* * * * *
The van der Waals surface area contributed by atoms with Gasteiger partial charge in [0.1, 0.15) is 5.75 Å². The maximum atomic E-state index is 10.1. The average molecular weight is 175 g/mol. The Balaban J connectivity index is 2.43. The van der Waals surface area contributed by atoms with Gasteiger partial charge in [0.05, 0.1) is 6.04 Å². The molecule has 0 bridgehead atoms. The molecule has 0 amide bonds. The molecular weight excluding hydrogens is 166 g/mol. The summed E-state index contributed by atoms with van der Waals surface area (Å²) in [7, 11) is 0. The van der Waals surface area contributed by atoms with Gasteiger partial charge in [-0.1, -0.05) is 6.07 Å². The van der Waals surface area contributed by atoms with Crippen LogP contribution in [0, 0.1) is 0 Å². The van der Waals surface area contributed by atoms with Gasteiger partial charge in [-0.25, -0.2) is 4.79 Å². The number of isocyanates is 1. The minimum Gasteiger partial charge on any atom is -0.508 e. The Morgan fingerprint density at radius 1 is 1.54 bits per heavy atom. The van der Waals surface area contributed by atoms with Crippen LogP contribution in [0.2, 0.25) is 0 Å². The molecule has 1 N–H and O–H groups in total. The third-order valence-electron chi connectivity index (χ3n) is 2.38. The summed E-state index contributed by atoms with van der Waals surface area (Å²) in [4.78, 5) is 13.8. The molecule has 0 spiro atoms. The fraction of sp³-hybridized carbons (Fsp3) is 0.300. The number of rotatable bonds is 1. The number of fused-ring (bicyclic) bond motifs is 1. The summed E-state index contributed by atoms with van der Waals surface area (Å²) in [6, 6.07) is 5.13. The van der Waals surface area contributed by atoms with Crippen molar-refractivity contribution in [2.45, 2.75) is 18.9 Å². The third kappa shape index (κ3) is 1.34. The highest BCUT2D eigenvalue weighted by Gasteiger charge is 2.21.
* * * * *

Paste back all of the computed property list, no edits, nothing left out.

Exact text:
The van der Waals surface area contributed by atoms with Gasteiger partial charge in [0.1, 0.15) is 5.75 Å². The maximum atomic E-state index is 10.1. The average molecular weight is 175 g/mol. The Balaban J connectivity index is 2.43. The van der Waals surface area contributed by atoms with Gasteiger partial charge in [0.05, 0.1) is 6.04 Å². The molecule has 0 bridgehead atoms. The molecule has 0 amide bonds. The molecular weight excluding hydrogens is 166 g/mol. The summed E-state index contributed by atoms with van der Waals surface area (Å²) in [7, 11) is 0. The van der Waals surface area contributed by atoms with Gasteiger partial charge in [-0.1, -0.05) is 6.07 Å². The van der Waals surface area contributed by atoms with Crippen LogP contribution in [0, 0.1) is 0 Å². The van der Waals surface area contributed by atoms with Gasteiger partial charge in [-0.25, -0.2) is 4.79 Å². The number of isocyanates is 1. The minimum Gasteiger partial charge on any atom is -0.508 e. The Morgan fingerprint density at radius 1 is 1.54 bits per heavy atom. The van der Waals surface area contributed by atoms with Crippen LogP contribution in [0.2, 0.25) is 0 Å². The molecule has 1 N–H and O–H groups in total. The third-order valence-electron chi connectivity index (χ3n) is 2.38. The summed E-state index contributed by atoms with van der Waals surface area (Å²) in [4.78, 5) is 13.8. The molecule has 0 spiro atoms. The fraction of sp³-hybridized carbons (Fsp3) is 0.300. The number of rotatable bonds is 1. The number of fused-ring (bicyclic) bond motifs is 1. The summed E-state index contributed by atoms with van der Waals surface area (Å²) in [6, 6.07) is 5.13. The van der Waals surface area contributed by atoms with Crippen molar-refractivity contribution in [2.45, 2.75) is 18.9 Å². The third kappa shape index (κ3) is 1.34. The highest BCUT2D eigenvalue weighted by Gasteiger charge is 2.21.